How to move from Marketing to Product Management?

In this blog post, we will look at professionals who switched from marketing to product management and what they learned on this journey.

Our partner Sean Ellis made a poll on LinkedIn to find out more about people’s experience in switching to product management. From this survey, we learned that most people came to product management from marketing, which turned out to be a great starting point.

So we decided to talk to a few people who successfully made this transition and answer the following questions:

  • Why did they decide to switch from marketing to product?
  • How long did the transition take, from the moment they decided they wanted to switch to the moment they got the PM job?
  • What was the hardest part of making the switch?
  • Which skills did they find useful?
  • Which skills did they already have and which ones did they have to learn?
  • How did they learn the skills they lacked?
  • What was the journey like once they made the switch to a product role? Did their marketing background help further down the road?
  • What would be their advice to someone from marketing who wants to switch to a PM position?

Note that we are taking a broad look at this transition, where you can approach the product through a wide spectrum of roles between marketing and product. For example, you can get a step closer from marketing to product by taking on a Product Marketing role. Another way marketing people made their way to product management was to start by becoming a product evangelist.

Ready to make a switch? Start with this free Growth Skills Assessment Test.
You can also jump straight into action and see what Product Manager’s job is like with Simulator by GoPractice!

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Cohort analysis. Product metrics vs growth metrics

Cohort analysis is a highly effective product and marketing analytics tool. Unfortunately, few people know about it, and those who do rarely use it.

This essay will discuss the following:

  • What is the essence of cohort analysis?
  • What is the difference between growth metrics and product metrics?
  • Why do attempts to build product analytics based on growth metrics fail?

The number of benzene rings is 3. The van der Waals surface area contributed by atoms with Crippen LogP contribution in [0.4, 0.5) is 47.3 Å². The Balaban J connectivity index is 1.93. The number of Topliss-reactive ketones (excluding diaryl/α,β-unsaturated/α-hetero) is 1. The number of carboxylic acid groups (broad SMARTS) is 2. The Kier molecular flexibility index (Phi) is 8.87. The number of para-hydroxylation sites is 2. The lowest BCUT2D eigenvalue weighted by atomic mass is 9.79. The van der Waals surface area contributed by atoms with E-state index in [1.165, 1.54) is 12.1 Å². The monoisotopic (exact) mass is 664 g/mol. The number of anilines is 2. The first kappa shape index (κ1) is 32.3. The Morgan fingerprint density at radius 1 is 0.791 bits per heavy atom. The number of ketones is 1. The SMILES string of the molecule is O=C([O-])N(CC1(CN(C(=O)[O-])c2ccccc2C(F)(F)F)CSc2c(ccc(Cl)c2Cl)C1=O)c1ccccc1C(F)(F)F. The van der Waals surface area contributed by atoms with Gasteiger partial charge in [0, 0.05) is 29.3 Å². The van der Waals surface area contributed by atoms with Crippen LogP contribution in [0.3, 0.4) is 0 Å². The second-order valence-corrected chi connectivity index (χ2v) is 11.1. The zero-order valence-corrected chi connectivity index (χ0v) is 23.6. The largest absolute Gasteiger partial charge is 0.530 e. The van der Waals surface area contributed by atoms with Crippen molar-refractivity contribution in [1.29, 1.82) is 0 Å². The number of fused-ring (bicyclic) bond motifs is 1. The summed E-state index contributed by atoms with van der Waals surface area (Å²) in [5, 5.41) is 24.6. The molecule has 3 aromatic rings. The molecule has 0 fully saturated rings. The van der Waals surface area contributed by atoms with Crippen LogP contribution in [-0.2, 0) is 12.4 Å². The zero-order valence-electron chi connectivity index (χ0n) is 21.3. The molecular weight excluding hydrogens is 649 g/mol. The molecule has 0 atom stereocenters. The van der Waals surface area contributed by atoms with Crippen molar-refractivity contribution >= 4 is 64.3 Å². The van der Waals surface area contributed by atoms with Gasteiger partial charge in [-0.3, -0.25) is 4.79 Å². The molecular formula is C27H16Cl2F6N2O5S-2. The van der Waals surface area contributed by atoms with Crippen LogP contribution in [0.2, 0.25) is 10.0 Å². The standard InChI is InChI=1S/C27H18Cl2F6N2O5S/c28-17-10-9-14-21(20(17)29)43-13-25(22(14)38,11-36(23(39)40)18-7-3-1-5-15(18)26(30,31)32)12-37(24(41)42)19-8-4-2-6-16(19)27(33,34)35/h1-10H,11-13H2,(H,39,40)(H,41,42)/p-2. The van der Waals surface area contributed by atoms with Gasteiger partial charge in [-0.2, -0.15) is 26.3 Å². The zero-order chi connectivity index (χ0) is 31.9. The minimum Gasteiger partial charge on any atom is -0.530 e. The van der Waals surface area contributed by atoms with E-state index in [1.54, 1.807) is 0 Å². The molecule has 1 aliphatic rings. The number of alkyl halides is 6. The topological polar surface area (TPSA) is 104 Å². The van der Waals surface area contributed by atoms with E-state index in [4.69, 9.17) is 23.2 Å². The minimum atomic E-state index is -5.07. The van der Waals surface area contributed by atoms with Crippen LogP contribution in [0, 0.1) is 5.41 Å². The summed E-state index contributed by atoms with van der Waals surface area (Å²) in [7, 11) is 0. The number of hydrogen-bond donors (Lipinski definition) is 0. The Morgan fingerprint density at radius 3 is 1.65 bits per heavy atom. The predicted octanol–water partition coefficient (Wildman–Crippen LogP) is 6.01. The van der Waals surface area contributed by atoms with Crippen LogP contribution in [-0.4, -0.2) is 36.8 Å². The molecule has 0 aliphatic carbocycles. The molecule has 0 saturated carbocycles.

• How to use cohort analysis in marketing and product analytics
  • Which product metrics should you monitor and why?

If you want to learn how data can help you build and grow products, try Simulator by GoPractice!
To find out where your product, data and growth skills stand, try the free Growth Skills Assessment Test.

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Traffic attribution models: Why attribution models need to change along with growth channels, product, business objective and external environment

In collaboration with GoPractice, Letyshops CMO Zakhar Stashevsky continues to discuss product growth through effective advertising channel management.

Table of contents for this series of essays

  1. Errors in calculating ROI and unit economics. Impact of attribution models and incrementality on the ROI calculation of marketing channels. In this column, we discuss why, when calculating the unit economics, it is impossible to ignore the influence of the used attribution models and advertising incrementality.
  2. Traffic attribution models: Why attribution models should change along with growth channels, product, business challenge and external environment [you are here]

In this piece, we discuss how to select attribution models to assess the effectiveness of advertising channels based on the specifics of the product, marketing mix, business objective, and environmental conditions. We will also explain why it is necessary to revise and adapt the attribution model in the event of changes in these factors.